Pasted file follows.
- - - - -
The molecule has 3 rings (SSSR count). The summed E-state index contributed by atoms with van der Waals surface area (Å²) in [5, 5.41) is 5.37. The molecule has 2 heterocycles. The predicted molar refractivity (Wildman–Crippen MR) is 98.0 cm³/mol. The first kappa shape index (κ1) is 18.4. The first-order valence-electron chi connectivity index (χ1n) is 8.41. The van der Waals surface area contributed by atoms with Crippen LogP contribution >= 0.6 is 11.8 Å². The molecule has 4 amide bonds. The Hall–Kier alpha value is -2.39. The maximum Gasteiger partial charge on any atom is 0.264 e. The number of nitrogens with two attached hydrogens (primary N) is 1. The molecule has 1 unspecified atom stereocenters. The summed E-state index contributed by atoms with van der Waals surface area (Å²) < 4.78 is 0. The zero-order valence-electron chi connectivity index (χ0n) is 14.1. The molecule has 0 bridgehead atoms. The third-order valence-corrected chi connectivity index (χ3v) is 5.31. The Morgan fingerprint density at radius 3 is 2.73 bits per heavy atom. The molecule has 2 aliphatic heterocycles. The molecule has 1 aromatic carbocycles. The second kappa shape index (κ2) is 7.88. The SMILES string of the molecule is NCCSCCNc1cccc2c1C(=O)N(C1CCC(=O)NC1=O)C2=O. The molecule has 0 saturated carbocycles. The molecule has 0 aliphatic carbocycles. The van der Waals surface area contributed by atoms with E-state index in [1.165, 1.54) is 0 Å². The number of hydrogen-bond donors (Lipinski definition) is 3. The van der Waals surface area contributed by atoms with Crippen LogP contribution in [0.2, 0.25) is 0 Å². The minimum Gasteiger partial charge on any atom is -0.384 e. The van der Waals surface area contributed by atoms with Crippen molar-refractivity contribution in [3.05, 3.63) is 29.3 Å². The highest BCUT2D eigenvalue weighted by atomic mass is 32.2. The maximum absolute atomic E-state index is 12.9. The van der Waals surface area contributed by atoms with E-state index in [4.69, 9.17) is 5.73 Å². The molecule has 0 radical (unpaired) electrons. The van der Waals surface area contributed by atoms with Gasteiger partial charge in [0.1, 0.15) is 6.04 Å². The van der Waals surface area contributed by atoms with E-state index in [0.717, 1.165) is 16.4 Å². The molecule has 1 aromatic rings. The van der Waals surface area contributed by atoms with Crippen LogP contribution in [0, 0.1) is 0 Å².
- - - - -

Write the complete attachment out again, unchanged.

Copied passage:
The molecule has 3 rings (SSSR count). The summed E-state index contributed by atoms with van der Waals surface area (Å²) in [5, 5.41) is 5.37. The molecule has 2 heterocycles. The predicted molar refractivity (Wildman–Crippen MR) is 98.0 cm³/mol. The first kappa shape index (κ1) is 18.4. The first-order valence-electron chi connectivity index (χ1n) is 8.41. The van der Waals surface area contributed by atoms with Crippen LogP contribution >= 0.6 is 11.8 Å². The molecule has 4 amide bonds. The Hall–Kier alpha value is -2.39. The maximum Gasteiger partial charge on any atom is 0.264 e. The number of nitrogens with two attached hydrogens (primary N) is 1. The molecule has 1 unspecified atom stereocenters. The summed E-state index contributed by atoms with van der Waals surface area (Å²) < 4.78 is 0. The zero-order valence-electron chi connectivity index (χ0n) is 14.1. The molecule has 0 bridgehead atoms. The third-order valence-corrected chi connectivity index (χ3v) is 5.31. The Morgan fingerprint density at radius 3 is 2.73 bits per heavy atom. The molecule has 2 aliphatic heterocycles. The molecule has 1 aromatic carbocycles. The second kappa shape index (κ2) is 7.88. The SMILES string of the molecule is NCCSCCNc1cccc2c1C(=O)N(C1CCC(=O)NC1=O)C2=O. The molecule has 0 saturated carbocycles. The molecule has 0 aliphatic carbocycles. The van der Waals surface area contributed by atoms with E-state index in [1.165, 1.54) is 0 Å². The number of hydrogen-bond donors (Lipinski definition) is 3. The van der Waals surface area contributed by atoms with Crippen LogP contribution in [0.2, 0.25) is 0 Å². The minimum Gasteiger partial charge on any atom is -0.384 e. The van der Waals surface area contributed by atoms with Crippen molar-refractivity contribution in [3.05, 3.63) is 29.3 Å². The highest BCUT2D eigenvalue weighted by atomic mass is 32.2. The maximum absolute atomic E-state index is 12.9. The van der Waals surface area contributed by atoms with E-state index in [4.69, 9.17) is 5.73 Å². The molecule has 0 radical (unpaired) electrons. The van der Waals surface area contributed by atoms with Gasteiger partial charge in [0.1, 0.15) is 6.04 Å². The van der Waals surface area contributed by atoms with E-state index in [0.717, 1.165) is 16.4 Å². The molecule has 1 aromatic rings. The van der Waals surface area contributed by atoms with Crippen LogP contribution in [0, 0.1) is 0 Å².